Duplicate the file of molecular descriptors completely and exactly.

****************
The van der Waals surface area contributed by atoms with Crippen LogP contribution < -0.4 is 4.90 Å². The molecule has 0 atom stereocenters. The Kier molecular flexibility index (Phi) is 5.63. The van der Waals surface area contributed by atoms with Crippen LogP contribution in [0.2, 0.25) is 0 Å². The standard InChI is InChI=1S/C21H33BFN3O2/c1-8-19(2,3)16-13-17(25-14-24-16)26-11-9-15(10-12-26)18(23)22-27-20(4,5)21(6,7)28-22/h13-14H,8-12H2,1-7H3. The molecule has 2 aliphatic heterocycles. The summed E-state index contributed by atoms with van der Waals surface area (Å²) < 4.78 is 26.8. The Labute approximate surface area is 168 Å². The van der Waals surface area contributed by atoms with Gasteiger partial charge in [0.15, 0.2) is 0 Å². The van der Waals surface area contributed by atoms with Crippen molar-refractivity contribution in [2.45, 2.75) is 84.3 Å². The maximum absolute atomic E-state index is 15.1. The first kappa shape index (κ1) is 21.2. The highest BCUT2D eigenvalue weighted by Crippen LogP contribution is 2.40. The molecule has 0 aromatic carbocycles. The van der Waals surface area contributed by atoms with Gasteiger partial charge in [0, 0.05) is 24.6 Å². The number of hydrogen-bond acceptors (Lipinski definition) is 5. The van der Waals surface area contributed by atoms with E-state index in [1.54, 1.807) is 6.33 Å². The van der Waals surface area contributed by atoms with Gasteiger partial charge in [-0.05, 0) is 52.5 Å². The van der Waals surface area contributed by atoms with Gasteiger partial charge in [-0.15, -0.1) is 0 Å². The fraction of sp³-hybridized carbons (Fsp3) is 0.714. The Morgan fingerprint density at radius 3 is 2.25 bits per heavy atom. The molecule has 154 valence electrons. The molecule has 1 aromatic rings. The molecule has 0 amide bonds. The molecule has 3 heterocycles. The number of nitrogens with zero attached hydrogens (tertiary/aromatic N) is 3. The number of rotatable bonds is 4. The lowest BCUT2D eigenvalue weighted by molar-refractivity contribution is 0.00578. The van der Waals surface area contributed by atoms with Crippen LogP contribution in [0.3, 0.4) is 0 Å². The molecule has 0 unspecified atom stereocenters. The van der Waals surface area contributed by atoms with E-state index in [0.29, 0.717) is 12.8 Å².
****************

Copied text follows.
The van der Waals surface area contributed by atoms with Crippen LogP contribution < -0.4 is 4.90 Å². The molecule has 0 atom stereocenters. The Kier molecular flexibility index (Phi) is 5.63. The van der Waals surface area contributed by atoms with Crippen LogP contribution in [0.2, 0.25) is 0 Å². The standard InChI is InChI=1S/C21H33BFN3O2/c1-8-19(2,3)16-13-17(25-14-24-16)26-11-9-15(10-12-26)18(23)22-27-20(4,5)21(6,7)28-22/h13-14H,8-12H2,1-7H3. The molecule has 2 aliphatic heterocycles. The summed E-state index contributed by atoms with van der Waals surface area (Å²) < 4.78 is 26.8. The Labute approximate surface area is 168 Å². The van der Waals surface area contributed by atoms with Gasteiger partial charge in [0.15, 0.2) is 0 Å². The van der Waals surface area contributed by atoms with Crippen molar-refractivity contribution in [2.45, 2.75) is 84.3 Å². The maximum absolute atomic E-state index is 15.1. The first kappa shape index (κ1) is 21.2. The highest BCUT2D eigenvalue weighted by Crippen LogP contribution is 2.40. The molecule has 0 aromatic carbocycles. The van der Waals surface area contributed by atoms with Gasteiger partial charge in [0, 0.05) is 24.6 Å². The number of hydrogen-bond acceptors (Lipinski definition) is 5. The van der Waals surface area contributed by atoms with E-state index in [1.54, 1.807) is 6.33 Å². The van der Waals surface area contributed by atoms with Gasteiger partial charge in [-0.05, 0) is 52.5 Å². The van der Waals surface area contributed by atoms with Gasteiger partial charge in [-0.15, -0.1) is 0 Å². The fraction of sp³-hybridized carbons (Fsp3) is 0.714. The Morgan fingerprint density at radius 3 is 2.25 bits per heavy atom. The molecule has 154 valence electrons. The molecule has 1 aromatic rings. The molecule has 0 amide bonds. The molecule has 3 heterocycles. The number of nitrogens with zero attached hydrogens (tertiary/aromatic N) is 3. The number of rotatable bonds is 4. The lowest BCUT2D eigenvalue weighted by molar-refractivity contribution is 0.00578. The van der Waals surface area contributed by atoms with Crippen LogP contribution in [0.3, 0.4) is 0 Å². The molecule has 0 unspecified atom stereocenters. The van der Waals surface area contributed by atoms with E-state index in [0.29, 0.717) is 12.8 Å².